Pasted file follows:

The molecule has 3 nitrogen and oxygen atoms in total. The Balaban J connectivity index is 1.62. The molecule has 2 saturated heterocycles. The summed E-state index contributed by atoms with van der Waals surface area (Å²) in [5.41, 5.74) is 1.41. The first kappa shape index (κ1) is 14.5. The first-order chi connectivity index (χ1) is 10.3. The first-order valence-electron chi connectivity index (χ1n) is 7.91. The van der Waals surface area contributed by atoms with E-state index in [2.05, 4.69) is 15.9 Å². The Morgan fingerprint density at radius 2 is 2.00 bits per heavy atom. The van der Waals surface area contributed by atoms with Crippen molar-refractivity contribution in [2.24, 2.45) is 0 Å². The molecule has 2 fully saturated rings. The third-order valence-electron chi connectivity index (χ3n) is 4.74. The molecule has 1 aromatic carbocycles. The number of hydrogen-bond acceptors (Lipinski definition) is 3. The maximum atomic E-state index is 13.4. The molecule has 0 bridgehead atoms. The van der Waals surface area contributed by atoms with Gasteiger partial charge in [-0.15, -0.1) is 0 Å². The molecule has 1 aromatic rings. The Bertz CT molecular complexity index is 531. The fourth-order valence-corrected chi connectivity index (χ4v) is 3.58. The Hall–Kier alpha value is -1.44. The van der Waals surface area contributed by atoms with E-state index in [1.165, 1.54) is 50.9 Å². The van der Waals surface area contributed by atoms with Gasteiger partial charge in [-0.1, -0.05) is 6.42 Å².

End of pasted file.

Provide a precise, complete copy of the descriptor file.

The molecule has 3 nitrogen and oxygen atoms in total. The Balaban J connectivity index is 1.62. The molecule has 2 saturated heterocycles. The summed E-state index contributed by atoms with van der Waals surface area (Å²) in [5.41, 5.74) is 1.41. The first kappa shape index (κ1) is 14.5. The first-order chi connectivity index (χ1) is 10.3. The first-order valence-electron chi connectivity index (χ1n) is 7.91. The van der Waals surface area contributed by atoms with E-state index in [2.05, 4.69) is 15.9 Å². The Morgan fingerprint density at radius 2 is 2.00 bits per heavy atom. The van der Waals surface area contributed by atoms with Crippen molar-refractivity contribution in [2.24, 2.45) is 0 Å². The molecule has 2 fully saturated rings. The third-order valence-electron chi connectivity index (χ3n) is 4.74. The molecule has 1 aromatic carbocycles. The number of hydrogen-bond acceptors (Lipinski definition) is 3. The maximum atomic E-state index is 13.4. The molecule has 0 bridgehead atoms. The van der Waals surface area contributed by atoms with Gasteiger partial charge in [-0.15, -0.1) is 0 Å². The molecule has 1 aromatic rings. The Bertz CT molecular complexity index is 531. The fourth-order valence-corrected chi connectivity index (χ4v) is 3.58. The Hall–Kier alpha value is -1.44. The van der Waals surface area contributed by atoms with E-state index in [1.165, 1.54) is 50.9 Å². The van der Waals surface area contributed by atoms with Gasteiger partial charge in [-0.1, -0.05) is 6.42 Å².